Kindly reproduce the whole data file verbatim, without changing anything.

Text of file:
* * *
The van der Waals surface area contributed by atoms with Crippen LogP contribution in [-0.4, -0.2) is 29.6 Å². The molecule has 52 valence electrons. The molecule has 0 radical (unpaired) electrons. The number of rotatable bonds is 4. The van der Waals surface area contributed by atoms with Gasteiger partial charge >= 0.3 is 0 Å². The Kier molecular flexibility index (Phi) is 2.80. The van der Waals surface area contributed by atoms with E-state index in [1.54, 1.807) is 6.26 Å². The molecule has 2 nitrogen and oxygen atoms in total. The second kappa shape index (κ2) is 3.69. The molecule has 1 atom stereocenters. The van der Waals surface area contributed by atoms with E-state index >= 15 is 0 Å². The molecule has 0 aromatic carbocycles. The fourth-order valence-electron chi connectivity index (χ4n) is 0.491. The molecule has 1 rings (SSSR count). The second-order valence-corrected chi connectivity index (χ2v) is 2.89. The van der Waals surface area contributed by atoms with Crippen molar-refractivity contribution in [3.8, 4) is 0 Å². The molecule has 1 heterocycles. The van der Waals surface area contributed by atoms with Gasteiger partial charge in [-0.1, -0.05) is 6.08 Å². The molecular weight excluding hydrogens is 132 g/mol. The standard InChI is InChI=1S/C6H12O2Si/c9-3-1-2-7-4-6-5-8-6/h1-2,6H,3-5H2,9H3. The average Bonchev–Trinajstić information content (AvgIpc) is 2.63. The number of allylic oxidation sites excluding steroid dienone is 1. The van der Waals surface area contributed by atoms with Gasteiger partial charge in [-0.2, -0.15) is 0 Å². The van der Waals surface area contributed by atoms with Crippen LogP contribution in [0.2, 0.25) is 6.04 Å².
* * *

The van der Waals surface area contributed by atoms with Crippen LogP contribution in [-0.4, -0.2) is 29.6 Å². The molecule has 52 valence electrons. The molecule has 0 radical (unpaired) electrons. The number of rotatable bonds is 4. The van der Waals surface area contributed by atoms with Gasteiger partial charge >= 0.3 is 0 Å². The Kier molecular flexibility index (Phi) is 2.80. The van der Waals surface area contributed by atoms with E-state index in [1.54, 1.807) is 6.26 Å². The molecule has 2 nitrogen and oxygen atoms in total. The second kappa shape index (κ2) is 3.69. The molecule has 1 atom stereocenters. The van der Waals surface area contributed by atoms with E-state index >= 15 is 0 Å². The molecule has 0 aromatic carbocycles. The fourth-order valence-electron chi connectivity index (χ4n) is 0.491. The molecule has 1 rings (SSSR count). The second-order valence-corrected chi connectivity index (χ2v) is 2.89. The van der Waals surface area contributed by atoms with Crippen molar-refractivity contribution in [3.8, 4) is 0 Å². The molecule has 1 heterocycles. The van der Waals surface area contributed by atoms with Gasteiger partial charge in [-0.1, -0.05) is 6.08 Å². The molecular weight excluding hydrogens is 132 g/mol. The standard InChI is InChI=1S/C6H12O2Si/c9-3-1-2-7-4-6-5-8-6/h1-2,6H,3-5H2,9H3. The average Bonchev–Trinajstić information content (AvgIpc) is 2.63. The number of allylic oxidation sites excluding steroid dienone is 1. The van der Waals surface area contributed by atoms with Gasteiger partial charge in [-0.2, -0.15) is 0 Å². The van der Waals surface area contributed by atoms with Crippen LogP contribution in [0.2, 0.25) is 6.04 Å².